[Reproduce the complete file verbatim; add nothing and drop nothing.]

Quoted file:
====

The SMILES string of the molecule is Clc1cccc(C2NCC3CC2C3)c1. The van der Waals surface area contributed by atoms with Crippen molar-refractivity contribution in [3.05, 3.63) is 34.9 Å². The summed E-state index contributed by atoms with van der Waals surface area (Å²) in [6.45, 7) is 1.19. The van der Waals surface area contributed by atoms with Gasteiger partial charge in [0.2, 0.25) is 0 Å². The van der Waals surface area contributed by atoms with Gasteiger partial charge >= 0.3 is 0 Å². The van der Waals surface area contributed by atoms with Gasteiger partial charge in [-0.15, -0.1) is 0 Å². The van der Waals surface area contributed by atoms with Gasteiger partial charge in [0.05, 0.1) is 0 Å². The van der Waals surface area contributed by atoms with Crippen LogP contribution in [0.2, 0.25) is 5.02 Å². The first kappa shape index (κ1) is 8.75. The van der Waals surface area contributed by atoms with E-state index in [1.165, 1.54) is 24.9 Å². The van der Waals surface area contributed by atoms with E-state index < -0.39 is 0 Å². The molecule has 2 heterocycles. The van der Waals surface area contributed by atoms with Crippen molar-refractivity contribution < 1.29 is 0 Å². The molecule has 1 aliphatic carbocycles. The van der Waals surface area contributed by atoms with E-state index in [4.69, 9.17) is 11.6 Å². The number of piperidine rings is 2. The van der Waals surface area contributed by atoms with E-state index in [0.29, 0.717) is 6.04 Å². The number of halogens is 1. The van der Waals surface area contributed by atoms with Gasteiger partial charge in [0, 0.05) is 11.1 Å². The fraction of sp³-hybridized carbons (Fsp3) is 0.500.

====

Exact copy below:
The SMILES string of the molecule is Clc1cccc(C2NCC3CC2C3)c1. The van der Waals surface area contributed by atoms with Crippen molar-refractivity contribution in [3.05, 3.63) is 34.9 Å². The summed E-state index contributed by atoms with van der Waals surface area (Å²) in [6.45, 7) is 1.19. The van der Waals surface area contributed by atoms with Gasteiger partial charge in [0.2, 0.25) is 0 Å². The van der Waals surface area contributed by atoms with Gasteiger partial charge >= 0.3 is 0 Å². The van der Waals surface area contributed by atoms with Gasteiger partial charge in [-0.15, -0.1) is 0 Å². The van der Waals surface area contributed by atoms with Gasteiger partial charge in [0.05, 0.1) is 0 Å². The van der Waals surface area contributed by atoms with Crippen LogP contribution in [0.2, 0.25) is 5.02 Å². The first kappa shape index (κ1) is 8.75. The van der Waals surface area contributed by atoms with E-state index in [1.165, 1.54) is 24.9 Å². The van der Waals surface area contributed by atoms with E-state index < -0.39 is 0 Å². The molecule has 2 heterocycles. The van der Waals surface area contributed by atoms with Crippen molar-refractivity contribution < 1.29 is 0 Å². The molecule has 1 aliphatic carbocycles. The van der Waals surface area contributed by atoms with E-state index in [4.69, 9.17) is 11.6 Å². The number of piperidine rings is 2. The van der Waals surface area contributed by atoms with E-state index in [0.29, 0.717) is 6.04 Å². The number of halogens is 1. The van der Waals surface area contributed by atoms with Gasteiger partial charge in [0, 0.05) is 11.1 Å². The fraction of sp³-hybridized carbons (Fsp3) is 0.500.